07 Oct Metabolic Syndrome In Youth Linked To Later Life Heart Disease
Medical Research: What is the background for this study? What are the main findings?
Dr. DeBoer: We have been interested in how the severity of the metabolic syndrome relates to long term risks, both for children and adults. We formulated a score that takes the different components of the metabolic syndrome (body mass index, blood pressure, fasting blood sugar, triglycerides and high density cholesterol) for an individual and forms a score estimating how severe the metabolic syndrome is in that individual. When we looked at long-term data from individuals followed for 40 years, we found that children and adults with higher scores were more much likely to develop cardiovascular disease.
Medical Research: What should clinicians and patients take away from your report?
Dr. DeBoer: Many of the components of the metabolic syndrome are related to lifestyle; improving lifestyle through exercise, improved diet and weight loss is likely to lower the metabolic syndrome severity score and improve risk of cardiovascular disease. A calculator to assess the score based on patient data is available online at http://publichealth.hsc.wvu.edu/biostatistics/metabolic-syndrome-severity-calculator/mets-severity-calculator/.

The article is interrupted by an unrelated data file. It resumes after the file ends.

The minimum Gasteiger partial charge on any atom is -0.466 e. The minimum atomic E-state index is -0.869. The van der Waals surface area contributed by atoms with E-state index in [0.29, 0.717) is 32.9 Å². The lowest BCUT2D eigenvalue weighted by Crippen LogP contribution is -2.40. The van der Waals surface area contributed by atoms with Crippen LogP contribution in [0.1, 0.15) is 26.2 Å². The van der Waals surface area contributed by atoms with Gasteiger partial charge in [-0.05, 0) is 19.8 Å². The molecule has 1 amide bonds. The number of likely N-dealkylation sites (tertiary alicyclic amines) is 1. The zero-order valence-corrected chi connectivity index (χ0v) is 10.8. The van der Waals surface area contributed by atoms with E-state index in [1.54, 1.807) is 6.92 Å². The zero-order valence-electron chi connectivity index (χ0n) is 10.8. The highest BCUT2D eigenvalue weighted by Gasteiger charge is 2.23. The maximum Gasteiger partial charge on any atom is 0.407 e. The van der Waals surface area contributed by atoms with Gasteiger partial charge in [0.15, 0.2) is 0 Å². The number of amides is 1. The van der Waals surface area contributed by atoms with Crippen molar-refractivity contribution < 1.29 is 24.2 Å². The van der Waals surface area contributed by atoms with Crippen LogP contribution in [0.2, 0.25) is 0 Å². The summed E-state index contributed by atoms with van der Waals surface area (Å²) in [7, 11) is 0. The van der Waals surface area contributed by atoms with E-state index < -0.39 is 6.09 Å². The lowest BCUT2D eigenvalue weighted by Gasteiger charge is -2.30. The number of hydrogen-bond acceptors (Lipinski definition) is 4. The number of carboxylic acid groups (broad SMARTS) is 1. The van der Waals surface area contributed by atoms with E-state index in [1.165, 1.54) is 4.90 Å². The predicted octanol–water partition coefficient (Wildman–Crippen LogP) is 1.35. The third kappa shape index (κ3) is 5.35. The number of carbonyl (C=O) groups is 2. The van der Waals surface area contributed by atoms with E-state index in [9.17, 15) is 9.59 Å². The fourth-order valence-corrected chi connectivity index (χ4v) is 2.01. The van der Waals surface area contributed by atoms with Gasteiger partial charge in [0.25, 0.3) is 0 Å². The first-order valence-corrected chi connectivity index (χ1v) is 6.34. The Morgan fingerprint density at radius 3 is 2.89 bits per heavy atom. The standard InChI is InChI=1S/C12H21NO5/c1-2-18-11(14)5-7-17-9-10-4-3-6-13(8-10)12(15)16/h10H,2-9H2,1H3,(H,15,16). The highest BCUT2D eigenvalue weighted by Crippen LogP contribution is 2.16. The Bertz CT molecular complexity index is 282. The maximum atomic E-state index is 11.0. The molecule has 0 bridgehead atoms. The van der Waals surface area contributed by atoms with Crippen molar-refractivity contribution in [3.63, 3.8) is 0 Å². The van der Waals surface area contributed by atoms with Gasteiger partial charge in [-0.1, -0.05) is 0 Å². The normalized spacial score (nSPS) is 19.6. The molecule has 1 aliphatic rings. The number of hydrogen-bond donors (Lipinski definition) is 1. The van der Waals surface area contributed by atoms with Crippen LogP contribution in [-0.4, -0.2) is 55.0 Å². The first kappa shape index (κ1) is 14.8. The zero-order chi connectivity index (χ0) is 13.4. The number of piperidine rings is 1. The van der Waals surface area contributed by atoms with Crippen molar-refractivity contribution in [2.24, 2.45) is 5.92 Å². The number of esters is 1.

Medical Research: What recommendations do you have for future research as a result of this study?
Dr. DeBoer: We would like to evaluate this score as a way to both motivate patients and follow for change in metabolic syndrome severity over time. Ultimately, we would like for this score to be incorporated into the electronic medical record for easier use. We would like to evaluate for particular thresholds of risk identified by the score.
Mark D. DeBoer, Matthew J. Gurka, Jessica G. Woo, John A. Morrison.Severity of Metabolic Syndrome as a Predictor of Cardiovascular Disease Between Childhood and Adulthood. Journal of the American College of Cardiology, 2015; 66 (6): 755 DOI: 1016/j.jacc.2015.05.061
Mark DeBoer, MD (2015). Metabolic Syndrome In Youth Linked To Later Life Heart Disease